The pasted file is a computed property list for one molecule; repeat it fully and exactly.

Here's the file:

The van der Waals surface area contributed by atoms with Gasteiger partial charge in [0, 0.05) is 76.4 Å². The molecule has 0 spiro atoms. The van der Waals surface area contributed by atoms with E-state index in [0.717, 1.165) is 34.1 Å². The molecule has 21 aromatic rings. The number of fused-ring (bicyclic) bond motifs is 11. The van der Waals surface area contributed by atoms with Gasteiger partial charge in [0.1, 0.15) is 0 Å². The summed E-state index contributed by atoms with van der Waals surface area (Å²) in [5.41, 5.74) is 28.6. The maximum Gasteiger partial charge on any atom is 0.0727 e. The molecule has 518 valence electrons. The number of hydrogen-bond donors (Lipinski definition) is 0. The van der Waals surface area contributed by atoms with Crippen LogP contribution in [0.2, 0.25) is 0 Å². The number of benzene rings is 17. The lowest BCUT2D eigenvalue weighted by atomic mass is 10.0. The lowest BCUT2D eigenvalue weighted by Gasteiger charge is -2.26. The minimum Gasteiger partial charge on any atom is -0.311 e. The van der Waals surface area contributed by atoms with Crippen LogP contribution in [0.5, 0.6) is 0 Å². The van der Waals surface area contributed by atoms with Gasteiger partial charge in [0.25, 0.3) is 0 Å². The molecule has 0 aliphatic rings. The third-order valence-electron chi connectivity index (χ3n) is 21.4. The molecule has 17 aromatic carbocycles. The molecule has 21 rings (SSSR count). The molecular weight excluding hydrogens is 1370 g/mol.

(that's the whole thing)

The van der Waals surface area contributed by atoms with Gasteiger partial charge in [0, 0.05) is 76.4 Å². The molecule has 0 spiro atoms. The van der Waals surface area contributed by atoms with E-state index in [0.717, 1.165) is 34.1 Å². The molecule has 21 aromatic rings. The number of fused-ring (bicyclic) bond motifs is 11. The van der Waals surface area contributed by atoms with Gasteiger partial charge in [0.1, 0.15) is 0 Å². The summed E-state index contributed by atoms with van der Waals surface area (Å²) in [5.41, 5.74) is 28.6. The maximum Gasteiger partial charge on any atom is 0.0727 e. The molecule has 518 valence electrons. The number of hydrogen-bond donors (Lipinski definition) is 0. The van der Waals surface area contributed by atoms with Crippen LogP contribution in [0.2, 0.25) is 0 Å². The number of benzene rings is 17. The lowest BCUT2D eigenvalue weighted by atomic mass is 10.0. The lowest BCUT2D eigenvalue weighted by Gasteiger charge is -2.26. The minimum Gasteiger partial charge on any atom is -0.311 e. The van der Waals surface area contributed by atoms with Crippen LogP contribution in [0.5, 0.6) is 0 Å². The van der Waals surface area contributed by atoms with Gasteiger partial charge in [0.25, 0.3) is 0 Å². The molecule has 0 aliphatic rings. The third-order valence-electron chi connectivity index (χ3n) is 21.4. The molecule has 17 aromatic carbocycles. The molecule has 21 rings (SSSR count). The molecular weight excluding hydrogens is 1370 g/mol.